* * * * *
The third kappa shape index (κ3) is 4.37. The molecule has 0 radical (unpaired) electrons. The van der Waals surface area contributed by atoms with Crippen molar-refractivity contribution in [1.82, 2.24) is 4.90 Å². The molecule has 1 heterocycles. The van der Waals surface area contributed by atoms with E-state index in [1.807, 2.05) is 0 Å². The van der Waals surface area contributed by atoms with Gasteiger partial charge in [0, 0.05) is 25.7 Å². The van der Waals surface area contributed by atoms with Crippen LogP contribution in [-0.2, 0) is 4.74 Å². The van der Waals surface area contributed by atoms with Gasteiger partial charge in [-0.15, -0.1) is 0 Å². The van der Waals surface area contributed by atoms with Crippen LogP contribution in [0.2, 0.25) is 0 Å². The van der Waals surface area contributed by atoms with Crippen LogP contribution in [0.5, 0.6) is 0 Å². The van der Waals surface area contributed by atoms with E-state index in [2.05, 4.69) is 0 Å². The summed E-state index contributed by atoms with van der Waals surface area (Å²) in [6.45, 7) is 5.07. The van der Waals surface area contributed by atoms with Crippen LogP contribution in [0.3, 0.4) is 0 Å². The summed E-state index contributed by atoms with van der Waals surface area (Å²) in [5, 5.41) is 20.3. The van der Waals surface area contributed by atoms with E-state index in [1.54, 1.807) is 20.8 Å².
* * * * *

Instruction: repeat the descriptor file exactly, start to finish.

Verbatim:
The third kappa shape index (κ3) is 4.37. The molecule has 0 radical (unpaired) electrons. The van der Waals surface area contributed by atoms with Crippen molar-refractivity contribution in [1.82, 2.24) is 4.90 Å². The molecule has 1 heterocycles. The van der Waals surface area contributed by atoms with E-state index in [1.807, 2.05) is 0 Å². The van der Waals surface area contributed by atoms with Gasteiger partial charge in [0, 0.05) is 25.7 Å². The van der Waals surface area contributed by atoms with Crippen LogP contribution in [-0.2, 0) is 4.74 Å². The van der Waals surface area contributed by atoms with Gasteiger partial charge in [-0.15, -0.1) is 0 Å². The van der Waals surface area contributed by atoms with Crippen LogP contribution in [0.2, 0.25) is 0 Å². The van der Waals surface area contributed by atoms with Crippen LogP contribution in [0.5, 0.6) is 0 Å². The van der Waals surface area contributed by atoms with E-state index in [2.05, 4.69) is 0 Å². The summed E-state index contributed by atoms with van der Waals surface area (Å²) in [6.45, 7) is 5.07. The van der Waals surface area contributed by atoms with Crippen LogP contribution in [0.3, 0.4) is 0 Å². The summed E-state index contributed by atoms with van der Waals surface area (Å²) in [5, 5.41) is 20.3. The van der Waals surface area contributed by atoms with E-state index in [1.54, 1.807) is 20.8 Å².